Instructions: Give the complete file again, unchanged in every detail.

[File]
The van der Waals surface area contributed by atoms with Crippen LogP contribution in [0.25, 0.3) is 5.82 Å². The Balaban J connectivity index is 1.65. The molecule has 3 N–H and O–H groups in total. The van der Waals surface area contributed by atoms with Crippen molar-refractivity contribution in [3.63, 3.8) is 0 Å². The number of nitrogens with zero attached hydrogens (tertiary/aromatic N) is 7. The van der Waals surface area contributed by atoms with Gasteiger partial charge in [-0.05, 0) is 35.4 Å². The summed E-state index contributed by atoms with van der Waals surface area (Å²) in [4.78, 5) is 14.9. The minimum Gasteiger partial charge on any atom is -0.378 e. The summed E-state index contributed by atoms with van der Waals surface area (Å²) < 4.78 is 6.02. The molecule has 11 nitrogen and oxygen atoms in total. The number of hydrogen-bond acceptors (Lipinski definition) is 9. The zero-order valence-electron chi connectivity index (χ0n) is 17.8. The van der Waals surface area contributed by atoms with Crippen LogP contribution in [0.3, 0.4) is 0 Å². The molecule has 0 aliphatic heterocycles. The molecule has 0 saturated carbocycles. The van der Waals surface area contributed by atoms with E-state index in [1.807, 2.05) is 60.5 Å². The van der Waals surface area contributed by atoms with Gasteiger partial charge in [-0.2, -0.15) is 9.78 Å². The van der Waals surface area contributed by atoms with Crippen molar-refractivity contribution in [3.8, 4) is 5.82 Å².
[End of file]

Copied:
The van der Waals surface area contributed by atoms with Crippen LogP contribution in [0.25, 0.3) is 5.82 Å². The Balaban J connectivity index is 1.65. The molecule has 3 N–H and O–H groups in total. The van der Waals surface area contributed by atoms with Crippen molar-refractivity contribution in [3.63, 3.8) is 0 Å². The number of nitrogens with zero attached hydrogens (tertiary/aromatic N) is 7. The van der Waals surface area contributed by atoms with Gasteiger partial charge in [-0.05, 0) is 35.4 Å². The summed E-state index contributed by atoms with van der Waals surface area (Å²) in [4.78, 5) is 14.9. The minimum Gasteiger partial charge on any atom is -0.378 e. The summed E-state index contributed by atoms with van der Waals surface area (Å²) < 4.78 is 6.02. The molecule has 11 nitrogen and oxygen atoms in total. The number of hydrogen-bond acceptors (Lipinski definition) is 9. The zero-order valence-electron chi connectivity index (χ0n) is 17.8. The van der Waals surface area contributed by atoms with Crippen LogP contribution in [0.3, 0.4) is 0 Å². The molecule has 0 aliphatic heterocycles. The molecule has 0 saturated carbocycles. The van der Waals surface area contributed by atoms with E-state index in [1.807, 2.05) is 60.5 Å². The van der Waals surface area contributed by atoms with Gasteiger partial charge in [-0.2, -0.15) is 9.78 Å². The van der Waals surface area contributed by atoms with Crippen molar-refractivity contribution in [3.8, 4) is 5.82 Å².